April Talks at the Smithsonian's Freer and Sackler Galleries

Zeynep Simavi's picture
April 14, 2018
District Of Columbia, United States
Subject Fields: 
Architecture and Architectural History, Art, Art History & Visual Studies, East Asian History / Studies, South Asian History / Studies

Dear Colleagues,

We hope to see you at our talks this month at the Smithsonian's Freer and Sackler Galleries.


Freer’s Asian Ceramics Reconsidered

Massumeh Farhad, Louise Cort, and Jan Stuart

Saturday, April 14, 2018, 2 pm

Meyer Auditorium

Charles Lang Freer acquired his first cache of Asian ceramics in 1892. That initial haul—a hodgepodge of nineteenth-century Japanese wares—contained few masterpieces, but it presaged an enduring obsession with ceramics that grew to include examples from the Islamic world as well as all of East Asia. Freer never aspired to amass an encyclopedic array of specimens: his ceramics collection developed as a combination of singular masterpieces and formally harmonious, transhistorical and transcultural groupings. Renowned for a sharp eye and connoisseurial prowess, Freer nevertheless was far from prescient. Guided by a Gilded Age belief in a “universal art spirit,” Freer’s collecting was limited by the exigencies of the art market and a paucity of specialized knowledge. Even as he acquired ceramics from Japan, China, and the Islamic world that are among the best of their kind, Freer overlooked key areas of Asian ceramic production and overvalued or misattributed others. Curators Massumeh Farhad, Louise Cort, and Jan Stuart reflect on the legacy of Freer’s ceramics collection, putting the museum founder’s hits and misses into context.

This talk is part of the series The Freer Story, celebrating the reopening of the Freer Gallery of Art.


Islamic Architecture of Deccan India: A New Look

George Michell

Saturday, April 21, 2018, 2 pm

Freer Conference Room

Discover the richly decorated, imposing cities of India’s Deccan region, testaments to the cultural refinement and immense wealth of the Bijapur and Golconda-Hyderabad courts in the sixteenth and seventeenth centuries. Despite the attention given to the Mughal monuments of northern India, architecture of the Deccan—including impressive audience halls, pleasure pavilions, mosques, and tombs—represents some of the Islamic world’s most wondrous achievements. Dr. George Michell will discuss a selection of these architectural masterpieces, illustrated by splendid photographs by Antonio Martinelli commissioned for a new volume on Deccan Islamic architecture coauthored by Michell and Dr. Helen Philon. Copies of the book will be available for purchase.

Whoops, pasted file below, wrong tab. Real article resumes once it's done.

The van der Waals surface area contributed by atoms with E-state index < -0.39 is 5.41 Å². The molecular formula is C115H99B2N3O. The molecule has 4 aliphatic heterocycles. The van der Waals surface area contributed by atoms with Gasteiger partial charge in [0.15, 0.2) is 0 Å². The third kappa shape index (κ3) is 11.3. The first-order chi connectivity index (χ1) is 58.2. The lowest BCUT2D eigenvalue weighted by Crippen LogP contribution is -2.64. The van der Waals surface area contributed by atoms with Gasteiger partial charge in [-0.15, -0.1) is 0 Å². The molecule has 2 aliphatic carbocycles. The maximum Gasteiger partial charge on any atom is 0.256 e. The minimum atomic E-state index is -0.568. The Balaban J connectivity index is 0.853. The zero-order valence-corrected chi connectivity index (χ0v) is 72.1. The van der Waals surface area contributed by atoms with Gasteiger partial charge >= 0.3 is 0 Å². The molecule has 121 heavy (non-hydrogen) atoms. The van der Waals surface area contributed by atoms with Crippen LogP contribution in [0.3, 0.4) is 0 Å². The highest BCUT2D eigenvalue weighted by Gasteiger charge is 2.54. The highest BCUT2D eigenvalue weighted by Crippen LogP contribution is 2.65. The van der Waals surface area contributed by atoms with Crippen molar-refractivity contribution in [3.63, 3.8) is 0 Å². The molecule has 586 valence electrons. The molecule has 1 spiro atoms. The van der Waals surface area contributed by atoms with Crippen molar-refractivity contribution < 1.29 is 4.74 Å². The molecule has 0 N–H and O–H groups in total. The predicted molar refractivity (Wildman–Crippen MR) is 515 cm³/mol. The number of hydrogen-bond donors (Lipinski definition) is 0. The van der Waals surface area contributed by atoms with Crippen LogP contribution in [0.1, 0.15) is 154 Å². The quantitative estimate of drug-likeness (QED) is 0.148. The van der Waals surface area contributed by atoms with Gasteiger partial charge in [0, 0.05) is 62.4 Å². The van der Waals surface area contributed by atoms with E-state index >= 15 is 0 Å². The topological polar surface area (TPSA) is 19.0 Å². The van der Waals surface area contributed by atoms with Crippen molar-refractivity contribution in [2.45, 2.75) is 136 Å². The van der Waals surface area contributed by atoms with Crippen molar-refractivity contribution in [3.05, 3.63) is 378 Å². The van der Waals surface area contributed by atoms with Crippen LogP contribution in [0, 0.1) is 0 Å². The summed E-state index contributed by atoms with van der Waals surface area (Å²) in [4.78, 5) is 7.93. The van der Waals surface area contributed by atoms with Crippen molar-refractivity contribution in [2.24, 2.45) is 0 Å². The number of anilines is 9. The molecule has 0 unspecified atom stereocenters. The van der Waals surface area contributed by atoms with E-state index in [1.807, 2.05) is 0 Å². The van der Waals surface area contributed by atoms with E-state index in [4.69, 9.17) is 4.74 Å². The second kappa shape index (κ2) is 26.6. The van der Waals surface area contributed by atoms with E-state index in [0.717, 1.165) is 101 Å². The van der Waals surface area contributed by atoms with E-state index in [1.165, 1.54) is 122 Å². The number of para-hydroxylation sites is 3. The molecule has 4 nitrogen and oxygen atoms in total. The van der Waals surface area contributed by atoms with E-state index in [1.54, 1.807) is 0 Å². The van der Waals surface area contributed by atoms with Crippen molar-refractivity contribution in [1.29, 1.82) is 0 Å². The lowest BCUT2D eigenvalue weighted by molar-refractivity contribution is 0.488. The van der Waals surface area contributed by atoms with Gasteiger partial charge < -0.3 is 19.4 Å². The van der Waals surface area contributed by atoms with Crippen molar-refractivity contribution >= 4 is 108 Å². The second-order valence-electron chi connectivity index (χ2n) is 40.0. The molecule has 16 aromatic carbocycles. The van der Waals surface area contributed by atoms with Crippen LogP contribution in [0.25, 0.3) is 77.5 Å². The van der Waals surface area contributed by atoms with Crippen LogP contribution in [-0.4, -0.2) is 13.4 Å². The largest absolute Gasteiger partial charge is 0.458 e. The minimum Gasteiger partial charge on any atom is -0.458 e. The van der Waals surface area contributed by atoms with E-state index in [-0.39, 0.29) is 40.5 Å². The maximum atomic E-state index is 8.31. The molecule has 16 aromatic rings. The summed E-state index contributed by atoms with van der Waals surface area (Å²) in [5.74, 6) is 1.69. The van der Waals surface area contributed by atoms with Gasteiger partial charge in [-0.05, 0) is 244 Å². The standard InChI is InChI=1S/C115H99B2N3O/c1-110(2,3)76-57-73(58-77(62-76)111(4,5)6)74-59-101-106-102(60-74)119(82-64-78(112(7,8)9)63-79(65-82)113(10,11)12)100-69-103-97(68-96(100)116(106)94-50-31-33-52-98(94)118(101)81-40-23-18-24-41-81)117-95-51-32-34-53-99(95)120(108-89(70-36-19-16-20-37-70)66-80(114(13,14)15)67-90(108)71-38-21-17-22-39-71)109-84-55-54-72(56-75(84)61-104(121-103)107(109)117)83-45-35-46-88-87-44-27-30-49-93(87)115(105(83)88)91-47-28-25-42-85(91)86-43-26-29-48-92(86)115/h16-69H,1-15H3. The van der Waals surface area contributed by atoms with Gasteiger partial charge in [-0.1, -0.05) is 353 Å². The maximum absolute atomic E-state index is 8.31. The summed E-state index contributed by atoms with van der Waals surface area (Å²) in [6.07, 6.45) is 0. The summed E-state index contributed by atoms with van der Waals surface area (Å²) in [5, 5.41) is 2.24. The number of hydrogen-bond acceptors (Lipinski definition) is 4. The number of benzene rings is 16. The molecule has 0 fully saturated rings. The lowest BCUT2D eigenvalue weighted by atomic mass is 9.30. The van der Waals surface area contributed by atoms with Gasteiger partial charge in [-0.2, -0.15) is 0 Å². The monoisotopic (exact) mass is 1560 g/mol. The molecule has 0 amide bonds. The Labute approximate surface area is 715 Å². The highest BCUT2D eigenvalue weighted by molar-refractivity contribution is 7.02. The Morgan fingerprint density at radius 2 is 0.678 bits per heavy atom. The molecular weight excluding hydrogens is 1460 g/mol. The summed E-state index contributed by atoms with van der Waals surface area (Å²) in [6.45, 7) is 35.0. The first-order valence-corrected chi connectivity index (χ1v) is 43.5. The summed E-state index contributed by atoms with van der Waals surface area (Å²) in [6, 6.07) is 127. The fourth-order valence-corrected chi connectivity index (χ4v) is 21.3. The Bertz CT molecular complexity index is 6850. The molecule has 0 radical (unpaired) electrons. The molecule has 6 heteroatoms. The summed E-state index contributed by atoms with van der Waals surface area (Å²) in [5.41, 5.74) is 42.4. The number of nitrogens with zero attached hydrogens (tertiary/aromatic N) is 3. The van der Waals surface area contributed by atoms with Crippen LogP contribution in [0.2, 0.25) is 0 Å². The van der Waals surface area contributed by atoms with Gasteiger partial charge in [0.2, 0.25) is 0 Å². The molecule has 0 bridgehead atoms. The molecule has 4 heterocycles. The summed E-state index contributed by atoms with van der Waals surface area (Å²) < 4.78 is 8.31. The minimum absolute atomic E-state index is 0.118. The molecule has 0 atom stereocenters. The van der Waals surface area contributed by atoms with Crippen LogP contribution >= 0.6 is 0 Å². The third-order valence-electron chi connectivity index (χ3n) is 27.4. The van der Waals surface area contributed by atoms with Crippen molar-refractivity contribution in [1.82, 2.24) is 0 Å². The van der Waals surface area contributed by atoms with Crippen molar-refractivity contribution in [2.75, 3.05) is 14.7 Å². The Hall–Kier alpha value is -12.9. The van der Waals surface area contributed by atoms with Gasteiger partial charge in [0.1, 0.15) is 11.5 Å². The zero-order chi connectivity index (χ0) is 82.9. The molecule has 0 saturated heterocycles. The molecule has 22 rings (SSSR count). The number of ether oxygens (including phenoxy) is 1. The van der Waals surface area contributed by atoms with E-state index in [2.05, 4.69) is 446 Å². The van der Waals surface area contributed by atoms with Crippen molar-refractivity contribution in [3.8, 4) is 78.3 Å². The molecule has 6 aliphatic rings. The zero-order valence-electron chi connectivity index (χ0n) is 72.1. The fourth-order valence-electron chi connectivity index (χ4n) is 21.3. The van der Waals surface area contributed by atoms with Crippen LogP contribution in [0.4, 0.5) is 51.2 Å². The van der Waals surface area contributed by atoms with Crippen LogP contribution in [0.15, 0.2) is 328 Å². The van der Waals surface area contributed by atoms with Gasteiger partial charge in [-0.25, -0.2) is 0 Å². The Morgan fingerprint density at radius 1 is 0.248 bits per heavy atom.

Dr. George Michell is a renowned historian of Indian architecture. He studied architecture in Melbourne and Indian art and archaeology at the School of Oriental and African Studies, University of London. Since, he has conducted research at numerous heritage sites in India, including more than twenty years documenting the ruins of Hampi Vijayanagara with the American archaeologist Dr. John M. Fritz. Among Michell’s recent publications are Mughal Architecture & Gardens (2011), Temple Architecture and Art of the Early Chalukyas (2014), Late Temple Architecture of India, 15th to 19th Centuries (2015), Mansions of Chettinad (2017), and Buddhist Rock-Cut Monasteries of the Western Ghats (2017).


In Search of the Lotus Sutra

Donald Lopez

Sunday, April 22, 2018, 2 pm

Freer Conference Room

Renowned for its powerful parables, the Lotus Sutra is perhaps the most famous of all Buddhist scriptures. This talk will take us in search of the Lotus Sutra, from its origins in ancient India to its great artistic influence in China and Japan, to America—where it was read by Emerson and Thoreau—and to the present day, when its title is chanted around the world. This talk is preceded by a curator-led tour of the exhibition The Power of Words in an Age of Crisis: Buddhist Art in Japan in Freer gallery 7, which presents recently acquired examples of the Lotus Sutra.

Donald Lopez is Arthur E. Link Distinguished University Professor of Buddhist and Tibetan Studies and chair of the Department of Asian Languages and Culture at the University of Michigan. He has published widely on a range of topics concerning Buddhism, writing for both a specialist audience and the wider public. His most recent publication is Hyecho’s Journey: The World of Buddhism, a collaborative project with University of Michigan colleagues. Their work on Hyecho forms part of the Freer|Sackler’s exhibition Encountering the Buddha: Art and Practice across Asia. Professor Lopez also narrates the podcast “Buddhism and the Beat,” part of the museums’ Freer Thinking series.

Free and open to public

Freer Gallery of Art and Arthur M. Sackler Gallery

1050 Independence Avenue Washington, DC 20560

Contact Info: 

Zeynep Simavi

Public and Scholarly Engagement

Freer Gallery of Art and Arthur M. Sackler Gallery



Contact Email: